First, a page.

Ratiometric Fluorescence-Imaging Assays of Plant Membrane Traffic Using Polyproteins


Ian Moore, ian.moore@plants.ox.ac.uk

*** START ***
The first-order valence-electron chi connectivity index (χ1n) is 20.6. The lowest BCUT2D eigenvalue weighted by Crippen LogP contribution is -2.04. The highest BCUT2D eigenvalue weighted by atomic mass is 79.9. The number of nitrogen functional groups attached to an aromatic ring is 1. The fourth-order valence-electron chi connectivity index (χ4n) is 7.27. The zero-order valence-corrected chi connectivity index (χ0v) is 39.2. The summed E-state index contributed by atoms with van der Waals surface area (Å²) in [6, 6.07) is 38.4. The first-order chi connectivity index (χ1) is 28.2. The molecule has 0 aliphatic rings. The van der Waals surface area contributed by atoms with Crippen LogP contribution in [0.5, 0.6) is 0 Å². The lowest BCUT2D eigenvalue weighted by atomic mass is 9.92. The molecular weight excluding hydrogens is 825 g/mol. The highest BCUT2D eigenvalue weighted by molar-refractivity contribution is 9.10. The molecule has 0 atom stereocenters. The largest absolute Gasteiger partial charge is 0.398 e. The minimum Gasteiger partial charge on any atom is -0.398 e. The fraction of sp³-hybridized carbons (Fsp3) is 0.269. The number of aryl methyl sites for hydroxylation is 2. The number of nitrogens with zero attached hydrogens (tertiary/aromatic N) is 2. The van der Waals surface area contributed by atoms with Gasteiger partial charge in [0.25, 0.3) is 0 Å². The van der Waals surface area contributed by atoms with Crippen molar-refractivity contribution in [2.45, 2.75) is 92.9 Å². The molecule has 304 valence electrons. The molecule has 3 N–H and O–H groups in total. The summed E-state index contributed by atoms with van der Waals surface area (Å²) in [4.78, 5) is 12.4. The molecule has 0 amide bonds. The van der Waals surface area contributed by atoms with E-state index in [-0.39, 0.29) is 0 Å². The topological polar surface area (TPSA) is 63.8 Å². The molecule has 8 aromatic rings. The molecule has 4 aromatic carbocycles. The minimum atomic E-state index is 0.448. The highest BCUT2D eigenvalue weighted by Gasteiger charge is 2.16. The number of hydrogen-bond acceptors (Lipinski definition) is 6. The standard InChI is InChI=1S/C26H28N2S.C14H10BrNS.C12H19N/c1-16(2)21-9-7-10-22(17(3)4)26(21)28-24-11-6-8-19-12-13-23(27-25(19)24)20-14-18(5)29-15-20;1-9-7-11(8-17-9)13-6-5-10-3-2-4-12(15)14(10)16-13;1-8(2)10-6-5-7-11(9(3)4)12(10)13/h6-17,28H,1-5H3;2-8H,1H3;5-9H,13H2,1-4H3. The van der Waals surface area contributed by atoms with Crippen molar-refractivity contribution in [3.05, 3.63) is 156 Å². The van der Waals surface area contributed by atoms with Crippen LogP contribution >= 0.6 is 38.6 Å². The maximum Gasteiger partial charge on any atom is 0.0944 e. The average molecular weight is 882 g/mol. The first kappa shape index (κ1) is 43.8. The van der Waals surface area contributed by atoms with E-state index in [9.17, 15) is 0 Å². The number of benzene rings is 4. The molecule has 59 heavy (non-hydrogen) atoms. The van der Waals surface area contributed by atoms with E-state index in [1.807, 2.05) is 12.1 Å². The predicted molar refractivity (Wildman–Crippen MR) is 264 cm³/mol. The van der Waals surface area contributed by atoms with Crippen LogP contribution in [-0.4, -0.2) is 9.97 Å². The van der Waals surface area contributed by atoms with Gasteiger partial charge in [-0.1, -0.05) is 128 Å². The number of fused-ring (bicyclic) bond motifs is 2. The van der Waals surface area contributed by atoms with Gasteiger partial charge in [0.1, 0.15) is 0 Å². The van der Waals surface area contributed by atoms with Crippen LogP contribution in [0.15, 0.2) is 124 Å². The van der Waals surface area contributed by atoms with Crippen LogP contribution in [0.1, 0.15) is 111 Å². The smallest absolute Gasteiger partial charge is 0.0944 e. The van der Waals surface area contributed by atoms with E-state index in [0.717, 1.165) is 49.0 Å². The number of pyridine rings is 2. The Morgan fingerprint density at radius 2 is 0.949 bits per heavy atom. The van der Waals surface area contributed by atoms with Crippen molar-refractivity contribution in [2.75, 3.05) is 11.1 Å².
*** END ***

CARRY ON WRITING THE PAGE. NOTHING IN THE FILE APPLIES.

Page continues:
Fluorescent protein markers are widely used to report plant membrane traffic; however, effective protocols to quantify fluorescence or marker expression are lacking. Here the 20 residue self-cleaving 2A peptide from Foot and Mouth Disease Virus was used to construct polyproteins that expressed a trafficked marker in fixed stoichiometry with a reference protein in a different cellular compartment. Various pairs of compartments were simultaneously targeted. Together with a bespoke image analysis tool, these constructs allowed biosynthetic membrane traffic to be assayed with markedly improved sensitivity, dynamic range and statistical significance using protocols compatible with the common plant transfection and transgenic systems. As marker and effector expression could be monitored in populations or individual cells, saturation phenomena could be avoided and stochastic or epigenetic influences could be controlled. Surprisingly, mutational analysis of the ratiometric assay constructs revealed that the 2A peptide was dispensable for efficient cleavage of polyproteins carrying a single internal signal peptide, whereas the signal peptide was essential. In contrast, a construct bearing two signal peptide/anchors required 2A for efficient separation and stability, but 2A caused the amino-terminal moiety of such fusions to be mis-sorted to the vacuole. A model to account for the behaviour of 2A in these and other studies in plants is proposed.